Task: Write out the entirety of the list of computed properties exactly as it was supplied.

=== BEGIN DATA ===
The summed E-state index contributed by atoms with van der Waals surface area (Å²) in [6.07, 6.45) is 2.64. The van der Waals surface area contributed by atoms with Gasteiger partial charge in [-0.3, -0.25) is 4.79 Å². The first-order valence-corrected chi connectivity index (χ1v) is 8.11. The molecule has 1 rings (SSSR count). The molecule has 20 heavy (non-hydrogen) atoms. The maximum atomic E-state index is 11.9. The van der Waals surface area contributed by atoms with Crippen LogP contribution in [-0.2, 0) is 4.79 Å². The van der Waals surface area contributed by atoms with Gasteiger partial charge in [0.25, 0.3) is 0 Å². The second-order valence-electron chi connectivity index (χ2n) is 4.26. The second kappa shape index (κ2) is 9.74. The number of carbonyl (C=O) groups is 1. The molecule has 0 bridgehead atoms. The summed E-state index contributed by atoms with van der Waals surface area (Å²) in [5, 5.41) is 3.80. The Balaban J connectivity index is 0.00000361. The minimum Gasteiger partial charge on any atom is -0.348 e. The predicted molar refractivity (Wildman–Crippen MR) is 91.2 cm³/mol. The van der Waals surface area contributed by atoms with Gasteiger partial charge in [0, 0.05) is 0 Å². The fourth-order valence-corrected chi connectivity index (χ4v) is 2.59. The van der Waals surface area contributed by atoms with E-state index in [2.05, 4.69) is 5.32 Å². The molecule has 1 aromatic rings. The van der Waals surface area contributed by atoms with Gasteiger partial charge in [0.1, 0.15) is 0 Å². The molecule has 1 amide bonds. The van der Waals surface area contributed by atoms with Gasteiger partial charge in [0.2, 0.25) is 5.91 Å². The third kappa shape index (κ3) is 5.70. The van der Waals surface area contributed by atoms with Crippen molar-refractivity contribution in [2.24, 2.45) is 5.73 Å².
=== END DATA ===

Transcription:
The summed E-state index contributed by atoms with van der Waals surface area (Å²) in [6.07, 6.45) is 2.64. The van der Waals surface area contributed by atoms with Gasteiger partial charge in [-0.3, -0.25) is 4.79 Å². The first-order valence-corrected chi connectivity index (χ1v) is 8.11. The molecule has 1 rings (SSSR count). The molecule has 20 heavy (non-hydrogen) atoms. The maximum atomic E-state index is 11.9. The van der Waals surface area contributed by atoms with Crippen LogP contribution in [-0.2, 0) is 4.79 Å². The van der Waals surface area contributed by atoms with Gasteiger partial charge in [0.25, 0.3) is 0 Å². The second-order valence-electron chi connectivity index (χ2n) is 4.26. The second kappa shape index (κ2) is 9.74. The number of carbonyl (C=O) groups is 1. The molecule has 0 bridgehead atoms. The summed E-state index contributed by atoms with van der Waals surface area (Å²) in [5, 5.41) is 3.80. The Balaban J connectivity index is 0.00000361. The minimum Gasteiger partial charge on any atom is -0.348 e. The predicted molar refractivity (Wildman–Crippen MR) is 91.2 cm³/mol. The van der Waals surface area contributed by atoms with Gasteiger partial charge in [0, 0.05) is 0 Å². The fourth-order valence-corrected chi connectivity index (χ4v) is 2.59. The van der Waals surface area contributed by atoms with E-state index in [2.05, 4.69) is 5.32 Å². The molecule has 1 aromatic rings. The van der Waals surface area contributed by atoms with Gasteiger partial charge in [0.1, 0.15) is 0 Å². The molecule has 1 amide bonds. The van der Waals surface area contributed by atoms with Gasteiger partial charge in [0.2, 0.25) is 5.91 Å². The third kappa shape index (κ3) is 5.70. The van der Waals surface area contributed by atoms with Crippen molar-refractivity contribution in [2.24, 2.45) is 5.73 Å².